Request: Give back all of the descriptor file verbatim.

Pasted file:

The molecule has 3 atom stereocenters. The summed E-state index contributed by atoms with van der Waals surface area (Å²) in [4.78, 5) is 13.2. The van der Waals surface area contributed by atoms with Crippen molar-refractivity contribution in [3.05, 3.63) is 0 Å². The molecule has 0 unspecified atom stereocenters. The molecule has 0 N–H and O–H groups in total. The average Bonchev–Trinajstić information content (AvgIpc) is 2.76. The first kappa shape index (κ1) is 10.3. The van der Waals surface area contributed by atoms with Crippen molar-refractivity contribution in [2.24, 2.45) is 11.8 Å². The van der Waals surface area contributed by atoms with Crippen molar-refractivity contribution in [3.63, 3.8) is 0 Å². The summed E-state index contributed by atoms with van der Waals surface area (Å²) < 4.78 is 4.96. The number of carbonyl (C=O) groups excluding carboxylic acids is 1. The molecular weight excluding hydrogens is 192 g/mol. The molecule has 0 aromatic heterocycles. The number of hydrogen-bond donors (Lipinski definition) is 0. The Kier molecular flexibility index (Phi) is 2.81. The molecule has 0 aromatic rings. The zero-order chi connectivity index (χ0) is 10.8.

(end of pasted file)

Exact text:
The molecule has 3 atom stereocenters. The summed E-state index contributed by atoms with van der Waals surface area (Å²) in [4.78, 5) is 13.2. The van der Waals surface area contributed by atoms with Crippen molar-refractivity contribution in [3.05, 3.63) is 0 Å². The molecule has 0 unspecified atom stereocenters. The molecule has 0 N–H and O–H groups in total. The average Bonchev–Trinajstić information content (AvgIpc) is 2.76. The first kappa shape index (κ1) is 10.3. The van der Waals surface area contributed by atoms with Crippen molar-refractivity contribution in [2.24, 2.45) is 11.8 Å². The van der Waals surface area contributed by atoms with Crippen molar-refractivity contribution in [3.63, 3.8) is 0 Å². The summed E-state index contributed by atoms with van der Waals surface area (Å²) < 4.78 is 4.96. The number of carbonyl (C=O) groups excluding carboxylic acids is 1. The molecular weight excluding hydrogens is 192 g/mol. The molecule has 0 aromatic heterocycles. The number of hydrogen-bond donors (Lipinski definition) is 0. The Kier molecular flexibility index (Phi) is 2.81. The molecule has 0 aromatic rings. The zero-order chi connectivity index (χ0) is 10.8.